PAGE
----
Paul’s opening prayer in Philippians reflect what he hopes and confidently expects God to do in the lives of his readers and it introduces the main theme of his letter. From this short prayer, we can learn what we ought to most want for ourselves and for each other.
Paul’s message in Philippians is essentially the same as Moses in Deuteronomy 30:19-20: Choose life by loving the lord your God, obeying his voice and holding fast to him. He opens the letter expressing his gratitude — not because the Philippians have sent him financial support. But rather he is grateful that the gospel was so important to the Philippians that they wanted to support it.
The message of Nehemiah is restoration. The book records how God moved Nehemiah to lead the people to rebuild the walls of Jerusalem in approximately 446 BC. As the story unfolds, we see God restore godly leadership to Israel, restore the walls of Jerusalem, restore the broken faith of the people, restore a sense of community and heritage as God’s people, and restore the people’s knowledge of the God’s word and their desire to love and obey Him.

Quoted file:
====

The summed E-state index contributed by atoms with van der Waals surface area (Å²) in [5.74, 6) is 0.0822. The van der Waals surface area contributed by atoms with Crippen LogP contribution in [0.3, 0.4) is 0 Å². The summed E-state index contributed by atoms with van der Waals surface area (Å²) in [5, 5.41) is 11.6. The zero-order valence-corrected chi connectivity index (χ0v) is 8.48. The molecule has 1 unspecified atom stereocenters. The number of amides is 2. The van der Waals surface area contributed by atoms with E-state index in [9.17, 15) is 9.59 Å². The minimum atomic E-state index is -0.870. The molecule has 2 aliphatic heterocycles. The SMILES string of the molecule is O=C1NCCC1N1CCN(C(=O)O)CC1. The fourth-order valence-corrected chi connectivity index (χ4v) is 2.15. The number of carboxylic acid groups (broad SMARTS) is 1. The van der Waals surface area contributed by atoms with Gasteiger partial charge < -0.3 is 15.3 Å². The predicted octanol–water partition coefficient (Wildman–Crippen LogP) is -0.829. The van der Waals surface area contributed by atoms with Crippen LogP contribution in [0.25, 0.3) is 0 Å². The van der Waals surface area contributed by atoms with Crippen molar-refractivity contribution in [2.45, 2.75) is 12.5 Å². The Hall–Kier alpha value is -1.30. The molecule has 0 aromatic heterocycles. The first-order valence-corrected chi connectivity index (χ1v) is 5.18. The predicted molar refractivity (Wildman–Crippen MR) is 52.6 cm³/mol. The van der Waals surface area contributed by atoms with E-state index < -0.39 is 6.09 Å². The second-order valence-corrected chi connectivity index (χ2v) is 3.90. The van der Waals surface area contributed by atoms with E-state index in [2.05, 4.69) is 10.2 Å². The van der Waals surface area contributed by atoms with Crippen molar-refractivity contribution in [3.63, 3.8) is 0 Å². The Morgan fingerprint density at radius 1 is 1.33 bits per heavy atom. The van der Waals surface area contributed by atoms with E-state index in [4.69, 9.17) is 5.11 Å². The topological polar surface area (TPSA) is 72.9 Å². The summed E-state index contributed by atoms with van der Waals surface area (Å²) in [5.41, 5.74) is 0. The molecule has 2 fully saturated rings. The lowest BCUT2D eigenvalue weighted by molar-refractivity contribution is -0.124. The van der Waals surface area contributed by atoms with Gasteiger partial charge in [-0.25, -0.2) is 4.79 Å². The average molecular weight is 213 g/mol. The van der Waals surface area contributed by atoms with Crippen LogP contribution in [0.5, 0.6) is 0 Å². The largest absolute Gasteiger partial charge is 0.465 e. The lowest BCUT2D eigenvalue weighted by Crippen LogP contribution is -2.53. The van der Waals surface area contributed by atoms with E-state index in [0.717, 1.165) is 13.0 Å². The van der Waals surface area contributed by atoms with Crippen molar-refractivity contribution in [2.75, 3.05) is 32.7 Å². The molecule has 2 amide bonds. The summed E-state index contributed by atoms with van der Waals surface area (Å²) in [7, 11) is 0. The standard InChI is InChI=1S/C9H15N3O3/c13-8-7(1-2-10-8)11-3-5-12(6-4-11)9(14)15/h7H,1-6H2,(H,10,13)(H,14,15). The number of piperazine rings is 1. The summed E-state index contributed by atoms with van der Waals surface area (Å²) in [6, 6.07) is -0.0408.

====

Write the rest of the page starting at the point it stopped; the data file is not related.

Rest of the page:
How are we to understand these various Scripture verses that encourage us to persevere in prayer, continue to pray, pray without ceasing, and pray at all times. Can we fulfill them by setting an app on our smart phones to remind us to pray 15 minutes of every hour? If not number of minutes, what are the authors asking us to do?
The more I study the Lord’s Prayer, the more I conclude the prayer asks for one and only one thing: that God would make us completely righteous once and for all.
The biblical picture of prayer is not that it is a spiritual discipline that I use to reach a higher spiritual level. Rather prayer is an unavoidable mandatory battlefield in the war of faith.
Nehemiah was caught between two worlds. How do you resolve that tension? Nehemiah lived a secure, safe, comfortable, powerful life when we meet him in chapter 1 of the Old Testament book that bears his name. As cupbearer to King Artaxerxes, the most powerful man of his day, Nehemiah tasted the king’s food and drink […]
Psalm 143 is about being in the deepest blackest pit of despair and finding God anyway. It’s about depression, but the particular depression and anguish you feel when you’re confronted with the consequences of your sin.
Think about what you’d wish for if you had a genie. Think about what you pray for. How similar are they?
The day our cat died our daughter changed her Facebook status to “starting over from the end of the world.”